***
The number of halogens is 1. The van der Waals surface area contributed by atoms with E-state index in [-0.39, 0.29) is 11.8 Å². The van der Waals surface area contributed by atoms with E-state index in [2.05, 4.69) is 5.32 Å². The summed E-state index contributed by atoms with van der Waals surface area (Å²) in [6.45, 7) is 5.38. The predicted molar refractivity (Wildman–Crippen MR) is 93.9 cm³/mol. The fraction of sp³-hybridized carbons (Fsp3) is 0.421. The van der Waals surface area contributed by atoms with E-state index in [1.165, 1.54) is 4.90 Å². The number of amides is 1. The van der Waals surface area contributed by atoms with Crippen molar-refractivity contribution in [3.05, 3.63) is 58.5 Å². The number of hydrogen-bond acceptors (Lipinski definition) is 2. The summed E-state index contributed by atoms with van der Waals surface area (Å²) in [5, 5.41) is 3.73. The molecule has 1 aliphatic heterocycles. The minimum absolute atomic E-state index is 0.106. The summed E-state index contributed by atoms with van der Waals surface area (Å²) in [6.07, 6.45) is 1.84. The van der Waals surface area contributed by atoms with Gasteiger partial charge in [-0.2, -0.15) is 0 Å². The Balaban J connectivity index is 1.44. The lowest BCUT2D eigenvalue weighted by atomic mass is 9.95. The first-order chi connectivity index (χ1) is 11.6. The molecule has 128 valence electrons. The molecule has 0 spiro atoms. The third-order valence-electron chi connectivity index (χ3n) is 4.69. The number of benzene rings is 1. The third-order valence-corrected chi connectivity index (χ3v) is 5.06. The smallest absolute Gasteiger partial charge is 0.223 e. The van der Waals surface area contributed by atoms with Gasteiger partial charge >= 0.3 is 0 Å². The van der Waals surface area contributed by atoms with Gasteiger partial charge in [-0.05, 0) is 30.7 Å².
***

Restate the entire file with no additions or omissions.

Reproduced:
The number of halogens is 1. The van der Waals surface area contributed by atoms with E-state index in [-0.39, 0.29) is 11.8 Å². The van der Waals surface area contributed by atoms with E-state index in [2.05, 4.69) is 5.32 Å². The summed E-state index contributed by atoms with van der Waals surface area (Å²) in [6.45, 7) is 5.38. The predicted molar refractivity (Wildman–Crippen MR) is 93.9 cm³/mol. The fraction of sp³-hybridized carbons (Fsp3) is 0.421. The van der Waals surface area contributed by atoms with E-state index in [1.165, 1.54) is 4.90 Å². The number of amides is 1. The van der Waals surface area contributed by atoms with Crippen molar-refractivity contribution in [3.05, 3.63) is 58.5 Å². The number of hydrogen-bond acceptors (Lipinski definition) is 2. The summed E-state index contributed by atoms with van der Waals surface area (Å²) in [5, 5.41) is 3.73. The molecule has 1 aliphatic heterocycles. The minimum absolute atomic E-state index is 0.106. The summed E-state index contributed by atoms with van der Waals surface area (Å²) in [6.07, 6.45) is 1.84. The van der Waals surface area contributed by atoms with Gasteiger partial charge in [-0.2, -0.15) is 0 Å². The Balaban J connectivity index is 1.44. The lowest BCUT2D eigenvalue weighted by atomic mass is 9.95. The first-order chi connectivity index (χ1) is 11.6. The molecule has 128 valence electrons. The molecule has 0 spiro atoms. The third-order valence-electron chi connectivity index (χ3n) is 4.69. The number of benzene rings is 1. The third-order valence-corrected chi connectivity index (χ3v) is 5.06. The smallest absolute Gasteiger partial charge is 0.223 e. The van der Waals surface area contributed by atoms with Gasteiger partial charge >= 0.3 is 0 Å². The van der Waals surface area contributed by atoms with Gasteiger partial charge in [-0.05, 0) is 30.7 Å².